During the broadcast, producers of WHY THEY HATE US will interact with viewers via Twitter, using the hashtag #WHYTHEYHATEUS with user questions and comments about the special.
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Today on CNN’s State of the Union, U.S. Attorney General Eric Holder joined Gloria Borger from Paris and shared his views regarding the current situation in Paris. Holder described the nature of future terror threats and the means of combating them. Text highlights and a transcript of the discussion are below.
Holder on combatting the terror threat: “We focus mostly on the Americans who have gone to Syria. About 150 or so have gone to Syria or have attempted to do that, Syria and Iraq. We think there are about 12 that are there now who are actually engaged in the fight. But we work with our allies. We share information. And it's one of the things, I think, that we frankly have to do better. We have to monitor each other's citizens, because the reality is that any one nation can be hurt by the citizens of another nation.”
Holder on the terror organization behind the Paris attacks: “We don't have any credible information, at least as yet, to indicate who was responsible, who sponsored this act. That is clearly one of the things that we have to make a determination of. I will say this, that AQAP remains the most dangerous of the al Qaeda cells, the al Qaeda organizations, and we are constantly focused on them.”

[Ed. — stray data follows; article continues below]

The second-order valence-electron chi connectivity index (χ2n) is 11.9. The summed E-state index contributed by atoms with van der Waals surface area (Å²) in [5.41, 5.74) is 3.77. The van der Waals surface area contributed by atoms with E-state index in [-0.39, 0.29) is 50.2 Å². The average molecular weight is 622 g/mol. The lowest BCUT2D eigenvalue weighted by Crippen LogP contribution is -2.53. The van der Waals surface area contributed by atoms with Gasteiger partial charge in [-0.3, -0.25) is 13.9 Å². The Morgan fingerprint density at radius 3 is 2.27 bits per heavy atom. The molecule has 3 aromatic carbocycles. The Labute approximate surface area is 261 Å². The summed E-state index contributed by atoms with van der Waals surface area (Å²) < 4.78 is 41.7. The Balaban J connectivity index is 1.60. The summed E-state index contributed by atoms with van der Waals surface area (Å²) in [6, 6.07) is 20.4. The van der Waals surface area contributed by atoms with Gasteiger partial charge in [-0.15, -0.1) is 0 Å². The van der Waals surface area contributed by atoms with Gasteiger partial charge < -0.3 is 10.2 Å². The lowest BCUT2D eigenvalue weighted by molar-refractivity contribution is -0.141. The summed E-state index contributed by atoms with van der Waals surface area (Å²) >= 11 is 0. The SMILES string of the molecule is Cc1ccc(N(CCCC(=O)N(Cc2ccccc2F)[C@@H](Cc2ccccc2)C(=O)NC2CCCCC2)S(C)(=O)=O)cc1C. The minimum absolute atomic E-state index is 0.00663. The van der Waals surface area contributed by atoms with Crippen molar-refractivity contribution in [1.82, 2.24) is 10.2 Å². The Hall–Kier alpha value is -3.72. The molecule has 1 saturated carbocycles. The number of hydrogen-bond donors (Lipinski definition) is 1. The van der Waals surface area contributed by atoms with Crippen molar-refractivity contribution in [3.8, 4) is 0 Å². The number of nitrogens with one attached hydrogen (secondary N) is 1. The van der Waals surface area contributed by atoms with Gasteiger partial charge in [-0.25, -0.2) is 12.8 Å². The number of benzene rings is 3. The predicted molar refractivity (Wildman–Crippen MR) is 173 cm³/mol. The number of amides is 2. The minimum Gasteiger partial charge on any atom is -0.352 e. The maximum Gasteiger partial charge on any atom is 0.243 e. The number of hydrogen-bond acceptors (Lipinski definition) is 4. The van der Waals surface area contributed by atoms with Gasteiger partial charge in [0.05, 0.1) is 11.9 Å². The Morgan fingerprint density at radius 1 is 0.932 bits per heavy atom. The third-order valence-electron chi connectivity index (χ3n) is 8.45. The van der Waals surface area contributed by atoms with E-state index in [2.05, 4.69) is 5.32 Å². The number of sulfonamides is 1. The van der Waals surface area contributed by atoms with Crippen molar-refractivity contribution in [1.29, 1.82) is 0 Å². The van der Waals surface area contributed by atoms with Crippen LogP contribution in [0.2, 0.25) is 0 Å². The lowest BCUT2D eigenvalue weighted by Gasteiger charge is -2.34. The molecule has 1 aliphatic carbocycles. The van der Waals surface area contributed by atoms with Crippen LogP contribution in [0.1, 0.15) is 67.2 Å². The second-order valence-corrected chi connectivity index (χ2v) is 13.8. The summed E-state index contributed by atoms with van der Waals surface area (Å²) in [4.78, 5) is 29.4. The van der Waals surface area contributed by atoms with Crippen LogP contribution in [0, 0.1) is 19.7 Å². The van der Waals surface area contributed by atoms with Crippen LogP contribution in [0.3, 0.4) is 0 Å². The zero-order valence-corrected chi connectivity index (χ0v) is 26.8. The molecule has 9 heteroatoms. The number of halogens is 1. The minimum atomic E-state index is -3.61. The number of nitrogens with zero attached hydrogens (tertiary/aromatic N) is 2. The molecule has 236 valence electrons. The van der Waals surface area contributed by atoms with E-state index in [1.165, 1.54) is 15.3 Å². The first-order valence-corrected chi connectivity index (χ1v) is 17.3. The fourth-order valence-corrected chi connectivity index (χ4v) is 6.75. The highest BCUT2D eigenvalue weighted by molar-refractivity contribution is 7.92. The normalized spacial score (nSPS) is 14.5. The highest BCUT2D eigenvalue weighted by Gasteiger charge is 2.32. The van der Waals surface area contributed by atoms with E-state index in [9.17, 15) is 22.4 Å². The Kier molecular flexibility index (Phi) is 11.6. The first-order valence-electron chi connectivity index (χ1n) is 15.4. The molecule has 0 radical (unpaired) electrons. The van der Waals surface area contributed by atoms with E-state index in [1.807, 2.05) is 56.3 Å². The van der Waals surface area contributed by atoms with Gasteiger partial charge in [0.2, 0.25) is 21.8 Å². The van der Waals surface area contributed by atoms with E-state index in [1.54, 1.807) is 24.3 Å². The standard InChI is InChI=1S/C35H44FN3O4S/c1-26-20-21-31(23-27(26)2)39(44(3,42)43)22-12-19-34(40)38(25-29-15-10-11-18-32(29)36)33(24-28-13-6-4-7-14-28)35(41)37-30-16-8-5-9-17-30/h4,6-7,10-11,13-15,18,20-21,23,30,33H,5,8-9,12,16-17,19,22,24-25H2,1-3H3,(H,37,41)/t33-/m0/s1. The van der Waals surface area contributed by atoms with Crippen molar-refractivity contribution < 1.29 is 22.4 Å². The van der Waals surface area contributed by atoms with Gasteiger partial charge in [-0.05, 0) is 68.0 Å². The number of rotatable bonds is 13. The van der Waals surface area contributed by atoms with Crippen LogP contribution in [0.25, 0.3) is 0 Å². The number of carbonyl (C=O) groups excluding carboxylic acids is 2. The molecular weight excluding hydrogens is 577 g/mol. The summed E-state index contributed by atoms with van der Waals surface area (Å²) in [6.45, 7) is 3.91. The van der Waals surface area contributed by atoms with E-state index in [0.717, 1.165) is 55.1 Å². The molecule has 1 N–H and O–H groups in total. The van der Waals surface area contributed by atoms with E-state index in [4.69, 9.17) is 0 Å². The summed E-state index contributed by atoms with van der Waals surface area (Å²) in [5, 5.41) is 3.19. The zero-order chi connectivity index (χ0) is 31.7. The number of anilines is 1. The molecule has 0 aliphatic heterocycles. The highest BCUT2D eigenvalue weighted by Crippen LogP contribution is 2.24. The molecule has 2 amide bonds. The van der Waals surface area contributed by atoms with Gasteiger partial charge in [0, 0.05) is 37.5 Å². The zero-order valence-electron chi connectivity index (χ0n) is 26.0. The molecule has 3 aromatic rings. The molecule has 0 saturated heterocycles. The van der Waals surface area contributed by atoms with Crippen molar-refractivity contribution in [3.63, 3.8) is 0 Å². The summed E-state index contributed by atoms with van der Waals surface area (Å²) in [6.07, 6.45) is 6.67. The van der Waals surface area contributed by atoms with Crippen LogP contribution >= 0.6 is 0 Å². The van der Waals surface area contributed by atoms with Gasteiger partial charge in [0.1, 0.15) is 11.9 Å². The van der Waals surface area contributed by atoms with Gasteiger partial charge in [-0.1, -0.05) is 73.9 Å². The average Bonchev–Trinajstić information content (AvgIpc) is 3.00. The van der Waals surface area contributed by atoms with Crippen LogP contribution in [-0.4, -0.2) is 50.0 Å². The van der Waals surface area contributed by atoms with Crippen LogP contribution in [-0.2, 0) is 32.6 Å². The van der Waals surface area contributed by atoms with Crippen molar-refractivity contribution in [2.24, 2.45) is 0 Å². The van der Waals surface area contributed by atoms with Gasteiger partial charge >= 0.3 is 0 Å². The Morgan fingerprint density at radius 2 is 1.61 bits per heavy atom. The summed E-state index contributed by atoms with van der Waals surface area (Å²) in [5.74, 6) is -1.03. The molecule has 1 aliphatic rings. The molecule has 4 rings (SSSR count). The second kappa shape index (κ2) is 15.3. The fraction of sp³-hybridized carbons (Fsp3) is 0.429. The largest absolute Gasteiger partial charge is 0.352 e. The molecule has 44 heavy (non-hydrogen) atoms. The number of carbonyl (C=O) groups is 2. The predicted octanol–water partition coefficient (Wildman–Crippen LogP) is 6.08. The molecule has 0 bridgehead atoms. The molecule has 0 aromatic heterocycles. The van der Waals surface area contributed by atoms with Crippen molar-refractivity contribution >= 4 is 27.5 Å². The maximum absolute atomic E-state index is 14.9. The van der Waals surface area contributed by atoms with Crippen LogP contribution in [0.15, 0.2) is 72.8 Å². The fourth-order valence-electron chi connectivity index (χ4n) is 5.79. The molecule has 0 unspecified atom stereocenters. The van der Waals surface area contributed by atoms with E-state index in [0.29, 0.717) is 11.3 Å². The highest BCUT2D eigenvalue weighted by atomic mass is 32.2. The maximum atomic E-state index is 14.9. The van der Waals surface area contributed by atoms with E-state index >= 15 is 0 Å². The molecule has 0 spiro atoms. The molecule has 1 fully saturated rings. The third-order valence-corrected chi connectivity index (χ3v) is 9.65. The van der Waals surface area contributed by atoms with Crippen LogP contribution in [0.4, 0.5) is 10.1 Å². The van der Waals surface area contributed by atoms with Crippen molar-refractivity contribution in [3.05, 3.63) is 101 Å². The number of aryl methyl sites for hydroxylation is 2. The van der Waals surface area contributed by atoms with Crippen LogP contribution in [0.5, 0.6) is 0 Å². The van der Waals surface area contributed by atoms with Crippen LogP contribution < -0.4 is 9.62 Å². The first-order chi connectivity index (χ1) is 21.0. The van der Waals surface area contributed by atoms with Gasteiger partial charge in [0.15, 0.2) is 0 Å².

Holder on General Petraeus: “Well, I don't want to comment on - I don't want to comment on what is an ongoing - an ongoing matter. I will say that, frequently, those things that are leaked to the media are done so by people who are not in a position to know, and are frequently inaccurate. “
Full transcript available after the jump.
Today on CNN’s State of the Union, Senator John McCain (R-AZ) told Gloria Borger the Obama administration has no strategy to defeat ISIS in Syria and Iraq. In addition, Senator McCain discussed the nature of the terrorist attacks in Paris and the possibility of indicting General George Petraeus. Text highlights and a transcript of the discussion are below.
McCain on General Petraeus: “He deserves better treatment than have a leak to "The New York Times" about a recommendation, which is a violation of his rights and any citizen's rights.”
McCain on the nature of the attack in Paris: “The nature of that attack showed a degree of professionalism that no lone wolf could have carried out. And right now, in training camps throughout particularly Syria, where we are leaving Bashar al-Assad alone with some incredible hope that the Iranians will work with us, which is bizarre, but right now in Syria, they are training people to go back to the country they came from, and commit acts of terror. That was the view of the head of British intelligence, not just mine.”
McCain on the Obama Administration’s foreign policy failure: “When we didn't leave a residual, a sustaining force behind in Iraq, and when the president turned down the advice of his head national security advisers not to arm the Free Syrian Army, and a number of other decisions, that laid the groundwork for ISIS. And now we have a situation where the largest extremist caliphate in history is now in Iraq and Syria, and we have no strategy. We have no strategy to degrade or defeat it.”